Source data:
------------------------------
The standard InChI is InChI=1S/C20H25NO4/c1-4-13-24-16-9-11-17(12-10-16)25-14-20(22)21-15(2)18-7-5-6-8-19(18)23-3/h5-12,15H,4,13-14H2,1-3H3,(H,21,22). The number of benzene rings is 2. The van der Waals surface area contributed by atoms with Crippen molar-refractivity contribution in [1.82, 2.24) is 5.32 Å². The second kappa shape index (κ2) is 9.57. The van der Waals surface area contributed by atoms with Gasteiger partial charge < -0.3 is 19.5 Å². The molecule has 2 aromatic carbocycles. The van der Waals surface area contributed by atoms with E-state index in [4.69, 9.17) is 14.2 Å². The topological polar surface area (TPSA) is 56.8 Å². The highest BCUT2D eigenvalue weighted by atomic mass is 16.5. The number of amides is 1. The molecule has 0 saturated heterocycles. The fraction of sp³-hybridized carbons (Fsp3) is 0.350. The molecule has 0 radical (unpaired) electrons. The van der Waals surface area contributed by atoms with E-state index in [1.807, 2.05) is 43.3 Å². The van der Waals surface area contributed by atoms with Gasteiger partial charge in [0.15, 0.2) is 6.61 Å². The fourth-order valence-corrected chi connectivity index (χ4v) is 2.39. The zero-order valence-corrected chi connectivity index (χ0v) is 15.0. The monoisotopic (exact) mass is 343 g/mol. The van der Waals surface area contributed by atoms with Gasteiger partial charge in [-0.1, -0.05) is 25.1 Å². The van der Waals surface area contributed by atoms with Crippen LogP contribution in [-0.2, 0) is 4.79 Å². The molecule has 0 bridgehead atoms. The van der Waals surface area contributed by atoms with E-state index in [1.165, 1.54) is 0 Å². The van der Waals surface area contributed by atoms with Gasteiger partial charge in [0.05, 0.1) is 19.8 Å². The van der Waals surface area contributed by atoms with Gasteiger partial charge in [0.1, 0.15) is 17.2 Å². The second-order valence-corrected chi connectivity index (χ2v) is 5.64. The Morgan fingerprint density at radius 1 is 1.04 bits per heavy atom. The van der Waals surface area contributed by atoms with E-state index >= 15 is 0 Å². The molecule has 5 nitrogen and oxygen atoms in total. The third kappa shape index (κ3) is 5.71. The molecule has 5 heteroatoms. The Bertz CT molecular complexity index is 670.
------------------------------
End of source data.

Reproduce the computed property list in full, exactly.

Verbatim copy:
The standard InChI is InChI=1S/C20H25NO4/c1-4-13-24-16-9-11-17(12-10-16)25-14-20(22)21-15(2)18-7-5-6-8-19(18)23-3/h5-12,15H,4,13-14H2,1-3H3,(H,21,22). The number of benzene rings is 2. The van der Waals surface area contributed by atoms with Crippen molar-refractivity contribution in [1.82, 2.24) is 5.32 Å². The second kappa shape index (κ2) is 9.57. The van der Waals surface area contributed by atoms with Gasteiger partial charge < -0.3 is 19.5 Å². The molecule has 2 aromatic carbocycles. The van der Waals surface area contributed by atoms with E-state index in [4.69, 9.17) is 14.2 Å². The topological polar surface area (TPSA) is 56.8 Å². The highest BCUT2D eigenvalue weighted by atomic mass is 16.5. The number of amides is 1. The molecule has 0 saturated heterocycles. The fraction of sp³-hybridized carbons (Fsp3) is 0.350. The molecule has 0 radical (unpaired) electrons. The van der Waals surface area contributed by atoms with E-state index in [1.807, 2.05) is 43.3 Å². The van der Waals surface area contributed by atoms with Gasteiger partial charge in [0.15, 0.2) is 6.61 Å². The fourth-order valence-corrected chi connectivity index (χ4v) is 2.39. The zero-order valence-corrected chi connectivity index (χ0v) is 15.0. The monoisotopic (exact) mass is 343 g/mol. The van der Waals surface area contributed by atoms with Gasteiger partial charge in [-0.1, -0.05) is 25.1 Å². The van der Waals surface area contributed by atoms with Crippen LogP contribution in [-0.2, 0) is 4.79 Å². The molecule has 0 bridgehead atoms. The van der Waals surface area contributed by atoms with E-state index in [1.165, 1.54) is 0 Å². The van der Waals surface area contributed by atoms with Gasteiger partial charge in [0.05, 0.1) is 19.8 Å². The van der Waals surface area contributed by atoms with Gasteiger partial charge in [0.1, 0.15) is 17.2 Å². The second-order valence-corrected chi connectivity index (χ2v) is 5.64. The Morgan fingerprint density at radius 1 is 1.04 bits per heavy atom. The van der Waals surface area contributed by atoms with E-state index >= 15 is 0 Å². The molecule has 5 nitrogen and oxygen atoms in total. The third kappa shape index (κ3) is 5.71. The molecule has 5 heteroatoms. The Bertz CT molecular complexity index is 670.